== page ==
A Dog and a Cock took a Journey together. The Dog kennell’d in the Body of a hollow Tree, and the Cock roosted at Night upon the Boughs. The Cock crow’d about Midnight (at his usual Hour) which brought a Fox that was abroad upon the Hunt, immediately to the Tree; and there he stood licking of his Lips at the Cock, and wheedling him to get him down. He protested he never heard so angelical a Voice since he was born; and what would he not do now, to hug the Creature that had given him so admirable a Serenade! Pray! Says the Cock, speak to the Porter below to open the Door, and I’ll come down to ye: The Fox did as he was directed, and the Dog presently seiz’d and worry’d him.

THE MORAL. The main Business of the World is nothing but sharping, and putting Tricks upon one another by Turns.

  

146. A BAT, BRAMBLE, AND CORMORANT (Perry 171)

A Bat, a Bramble, and a Cormorant, enter'd into Covenants with Articles, to join Stocks, and Trade in Partnership together. The Bat's Adventure was ready Money that he took up at Interest; the Bramble's was in Clothes; and the Cormorant's in Brass. They put to Sea, and so it fell out, that Ship and Goods were both lost by stress of Weather: But the three Merchants by Providence got safe to Land. Since the time of this Miscarriage, the Bat never stirs abroad till Night, for fear of his Creditors. The Bramble lays hold of all the Cloaths he can come at in hope to light upon his own again: And the Cormorant is still sauntering by the Sea side, to see if he can find any of his Brass cast up.

THE MORAL. The Impression of any notable Misfortune will commonly stick by a Man as long as he lives.

  

147. A STAG WITH ONE EYE (Perry 75)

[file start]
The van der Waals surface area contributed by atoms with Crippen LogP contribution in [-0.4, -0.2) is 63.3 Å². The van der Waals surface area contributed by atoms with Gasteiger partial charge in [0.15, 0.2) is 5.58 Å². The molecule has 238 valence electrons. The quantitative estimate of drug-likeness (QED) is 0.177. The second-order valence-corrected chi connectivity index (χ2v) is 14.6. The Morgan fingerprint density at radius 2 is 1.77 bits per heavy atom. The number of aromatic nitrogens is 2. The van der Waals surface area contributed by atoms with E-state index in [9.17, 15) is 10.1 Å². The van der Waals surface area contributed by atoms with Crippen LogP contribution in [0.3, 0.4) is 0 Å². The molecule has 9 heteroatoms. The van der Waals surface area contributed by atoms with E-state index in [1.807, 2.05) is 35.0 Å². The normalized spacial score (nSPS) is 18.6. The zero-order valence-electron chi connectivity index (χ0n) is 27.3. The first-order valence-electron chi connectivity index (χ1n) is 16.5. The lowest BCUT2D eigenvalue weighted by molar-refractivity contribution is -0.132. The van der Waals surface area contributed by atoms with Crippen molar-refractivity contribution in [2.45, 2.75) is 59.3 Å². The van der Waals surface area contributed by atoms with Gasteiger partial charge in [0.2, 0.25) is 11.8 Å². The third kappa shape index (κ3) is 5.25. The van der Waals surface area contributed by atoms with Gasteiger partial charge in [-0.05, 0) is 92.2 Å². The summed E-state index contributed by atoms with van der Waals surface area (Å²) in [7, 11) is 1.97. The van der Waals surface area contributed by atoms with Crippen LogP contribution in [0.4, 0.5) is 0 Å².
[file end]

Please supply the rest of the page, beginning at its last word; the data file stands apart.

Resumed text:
A one ey’d Stag was afraid of the Huntsmen at Land, kept a Watch that Way with T’other Eye, and fed with his blind-side toward an Arm of the Sea, where he thought there was no Danger. In this Prospect of Security, he was Struck with an Arrow from a Boat, and so ended his Days with this Lamentation: Here am I destroy’d, says he, where I reckon’d my Self to be Safe on the One Hand; and no Evil has befall’n me, where I most Dreaded it, on the Other.

THE MORAL. We are liable to Many Unlucky Accidents that no care or Foresight can Prevent: But we are to provide the Best we can against them, and leave the Rest to Providence.

  

148. A GOAT AND A VINE (Perry 77)

A Goat that was hard Press’d by the Huntsmen, took Sanctuary in a Vineyard, and there he lay Close, under the covert of a Vine. So soon as he thought the Danger was Over, he fell presently to Browzing upon the Leaves; and whether it was the Rusling, or the Motion of the Boughs, that gave the Huntsmen an Occasion for stricter Search, is Uncertain: But a Search there was, and in the End he was Discover’d and Shot. He dy’d, in fine, with this Conviction upon him, that his Punishment was Just, for Offering Violence to his Protector.

THE MORAL. Ingratitude Perverts all the Measures of Religion and Society, by making it Dangerous to be Charitable and Good Natur’d.

  

149. A STAG AND A LYON (Perry 76)

A Stag that was close Pursu’d by the Huntsmen, fled for Safety into a Lyon’s Den; and as he was just Expiring under the Paw of the Lyon: Miserable Creature that I am, says he, to fly for Protection from Men, to the most Unmerciful of Beasts.

THE MORAL. There are Harder and Gentler Ways, even of Ruin it self; as ‘tis Common we see for Men under a Capital Sentence to Petition even for the Charge of the Death.